The French Riviera is become packed with some of the UK’s richest company
directors and business celebrities, as they exploit a tax loophole to
avoid higher income tax rates charged by HM Revenue & Customs.
Among the more than 650 wealthy individuals living in Monaco are
recently-knighted retailer Philip Green and Easyjet founder Stelios
Haji-Ioannou, according to research by The Guardian.
Astonishingly, the top 10 residents living along the French Riviera who have
UK interests control family assets worth more than £13.5bn.
They and the others with UK ties are exploited a tax loophole which allows
non-residents 90 days a year in Britain, plus the day of travel out and the day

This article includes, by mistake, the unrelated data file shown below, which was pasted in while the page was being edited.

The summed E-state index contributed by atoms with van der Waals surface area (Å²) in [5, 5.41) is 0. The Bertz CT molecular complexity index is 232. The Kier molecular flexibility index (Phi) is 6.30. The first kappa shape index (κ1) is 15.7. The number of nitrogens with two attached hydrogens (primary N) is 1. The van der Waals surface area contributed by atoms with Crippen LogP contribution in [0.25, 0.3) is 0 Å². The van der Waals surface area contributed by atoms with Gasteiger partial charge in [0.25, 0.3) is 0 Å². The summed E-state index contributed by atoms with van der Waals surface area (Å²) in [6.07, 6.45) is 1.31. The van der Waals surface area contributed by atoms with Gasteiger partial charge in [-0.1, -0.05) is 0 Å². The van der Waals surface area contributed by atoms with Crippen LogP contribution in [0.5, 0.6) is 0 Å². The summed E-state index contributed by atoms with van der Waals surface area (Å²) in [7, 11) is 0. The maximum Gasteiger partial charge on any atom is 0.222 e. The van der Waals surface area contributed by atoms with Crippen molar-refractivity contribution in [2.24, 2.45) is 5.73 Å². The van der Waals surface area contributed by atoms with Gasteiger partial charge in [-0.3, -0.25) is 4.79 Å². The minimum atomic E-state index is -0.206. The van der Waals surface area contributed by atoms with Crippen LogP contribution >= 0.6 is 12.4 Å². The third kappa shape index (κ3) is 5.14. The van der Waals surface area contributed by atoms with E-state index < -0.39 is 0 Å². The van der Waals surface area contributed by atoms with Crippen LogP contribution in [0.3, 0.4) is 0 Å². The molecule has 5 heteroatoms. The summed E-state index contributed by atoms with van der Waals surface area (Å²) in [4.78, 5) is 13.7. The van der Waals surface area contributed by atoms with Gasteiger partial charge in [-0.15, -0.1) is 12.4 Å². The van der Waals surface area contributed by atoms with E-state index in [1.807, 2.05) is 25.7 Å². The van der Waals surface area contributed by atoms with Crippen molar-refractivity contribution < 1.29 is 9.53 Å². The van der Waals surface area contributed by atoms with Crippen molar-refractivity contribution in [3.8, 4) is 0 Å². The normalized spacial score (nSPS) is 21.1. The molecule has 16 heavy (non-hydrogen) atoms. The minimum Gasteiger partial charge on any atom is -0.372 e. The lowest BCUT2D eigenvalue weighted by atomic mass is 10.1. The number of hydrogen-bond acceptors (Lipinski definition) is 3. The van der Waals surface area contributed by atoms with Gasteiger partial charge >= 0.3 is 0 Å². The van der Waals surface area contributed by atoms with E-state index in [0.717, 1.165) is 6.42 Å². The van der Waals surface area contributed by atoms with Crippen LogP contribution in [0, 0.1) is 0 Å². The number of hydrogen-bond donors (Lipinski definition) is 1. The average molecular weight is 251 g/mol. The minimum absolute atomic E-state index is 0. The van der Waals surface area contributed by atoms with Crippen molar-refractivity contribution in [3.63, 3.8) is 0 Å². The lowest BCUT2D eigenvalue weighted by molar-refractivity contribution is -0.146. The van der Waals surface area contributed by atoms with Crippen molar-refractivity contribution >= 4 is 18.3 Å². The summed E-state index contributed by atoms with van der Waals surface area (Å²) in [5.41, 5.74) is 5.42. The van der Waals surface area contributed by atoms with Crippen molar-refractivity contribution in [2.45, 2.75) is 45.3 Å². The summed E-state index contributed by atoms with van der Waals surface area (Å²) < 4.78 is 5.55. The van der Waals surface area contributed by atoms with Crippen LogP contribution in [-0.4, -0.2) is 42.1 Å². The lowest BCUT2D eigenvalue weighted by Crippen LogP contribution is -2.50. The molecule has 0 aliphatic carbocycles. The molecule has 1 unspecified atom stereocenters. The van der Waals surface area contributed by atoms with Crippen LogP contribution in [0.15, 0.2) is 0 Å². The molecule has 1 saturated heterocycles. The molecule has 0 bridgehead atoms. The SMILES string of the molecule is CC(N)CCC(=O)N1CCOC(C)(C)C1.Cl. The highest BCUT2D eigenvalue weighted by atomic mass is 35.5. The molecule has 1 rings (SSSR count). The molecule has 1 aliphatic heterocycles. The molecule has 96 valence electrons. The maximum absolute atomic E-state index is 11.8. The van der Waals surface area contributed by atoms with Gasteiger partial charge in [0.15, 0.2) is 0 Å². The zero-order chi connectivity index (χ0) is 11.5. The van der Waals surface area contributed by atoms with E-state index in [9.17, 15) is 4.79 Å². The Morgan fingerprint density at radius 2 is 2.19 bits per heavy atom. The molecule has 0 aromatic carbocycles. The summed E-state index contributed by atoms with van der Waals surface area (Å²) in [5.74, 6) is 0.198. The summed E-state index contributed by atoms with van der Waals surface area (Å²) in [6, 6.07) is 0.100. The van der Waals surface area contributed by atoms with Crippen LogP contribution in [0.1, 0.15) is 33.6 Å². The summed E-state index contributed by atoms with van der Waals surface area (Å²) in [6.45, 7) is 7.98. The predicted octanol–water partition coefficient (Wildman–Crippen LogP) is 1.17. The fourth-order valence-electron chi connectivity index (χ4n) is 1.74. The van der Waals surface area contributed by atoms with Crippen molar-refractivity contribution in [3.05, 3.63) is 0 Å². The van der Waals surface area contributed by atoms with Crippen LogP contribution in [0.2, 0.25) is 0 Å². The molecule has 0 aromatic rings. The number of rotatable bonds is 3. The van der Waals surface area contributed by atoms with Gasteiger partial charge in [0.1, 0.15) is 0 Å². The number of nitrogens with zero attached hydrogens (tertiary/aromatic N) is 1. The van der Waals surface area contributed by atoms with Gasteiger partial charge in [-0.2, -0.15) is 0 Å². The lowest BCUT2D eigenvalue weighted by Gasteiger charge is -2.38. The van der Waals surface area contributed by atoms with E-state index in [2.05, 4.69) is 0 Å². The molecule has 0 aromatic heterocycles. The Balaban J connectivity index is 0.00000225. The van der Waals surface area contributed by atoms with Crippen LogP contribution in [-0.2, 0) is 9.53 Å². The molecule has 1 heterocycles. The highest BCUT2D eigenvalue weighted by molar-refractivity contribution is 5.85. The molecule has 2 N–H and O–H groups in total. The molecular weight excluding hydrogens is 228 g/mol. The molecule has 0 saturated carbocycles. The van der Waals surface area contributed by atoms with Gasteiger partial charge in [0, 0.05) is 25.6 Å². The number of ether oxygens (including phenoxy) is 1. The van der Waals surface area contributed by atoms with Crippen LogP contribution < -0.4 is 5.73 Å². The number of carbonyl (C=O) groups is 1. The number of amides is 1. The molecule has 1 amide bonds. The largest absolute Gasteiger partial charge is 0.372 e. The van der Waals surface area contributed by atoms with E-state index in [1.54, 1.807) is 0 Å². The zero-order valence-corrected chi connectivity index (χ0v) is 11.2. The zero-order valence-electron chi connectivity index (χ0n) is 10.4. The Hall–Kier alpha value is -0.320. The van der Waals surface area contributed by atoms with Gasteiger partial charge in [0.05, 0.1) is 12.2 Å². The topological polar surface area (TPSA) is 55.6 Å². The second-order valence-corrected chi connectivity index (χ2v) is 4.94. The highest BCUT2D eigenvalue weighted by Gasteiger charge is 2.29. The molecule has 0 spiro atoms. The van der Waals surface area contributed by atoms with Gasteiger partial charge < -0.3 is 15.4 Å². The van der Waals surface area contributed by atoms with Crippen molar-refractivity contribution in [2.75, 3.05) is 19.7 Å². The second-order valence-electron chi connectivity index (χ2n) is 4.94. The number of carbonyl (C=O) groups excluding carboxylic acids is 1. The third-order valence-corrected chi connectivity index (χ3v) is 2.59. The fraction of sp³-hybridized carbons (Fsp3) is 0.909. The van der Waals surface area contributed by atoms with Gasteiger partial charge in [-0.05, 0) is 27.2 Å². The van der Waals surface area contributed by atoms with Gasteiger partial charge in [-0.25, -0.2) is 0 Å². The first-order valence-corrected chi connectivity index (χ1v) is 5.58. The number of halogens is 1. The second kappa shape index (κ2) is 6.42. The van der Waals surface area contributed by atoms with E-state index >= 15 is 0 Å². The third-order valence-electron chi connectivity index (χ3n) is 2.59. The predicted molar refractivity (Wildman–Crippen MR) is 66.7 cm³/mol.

of travel back, meaning they can pay taxes at the lower Monaco rate.
This means businessmen can work four days a week in the UK for most weeks in
the year without breaking the rules.
It takes less than an hour to fly from London to Monaco.
Crowe Clark Whitehill , the top 20 accountancy firm, has announced the promotion of Chris Mould to partner
The latest opinions from Accountancy Age on Making Tax Digital, and outline plans to evolve the UK's corporate governance regime
Five million taxpayers are ow using digital personal tax accounts (PTA) as part of the making tax digital strategy, HMRC said
UK-based non-doms have paid ten times more tax than the average taxpayer, raising concerns over the Brexit impact on non-dom contributions and therefore, the economy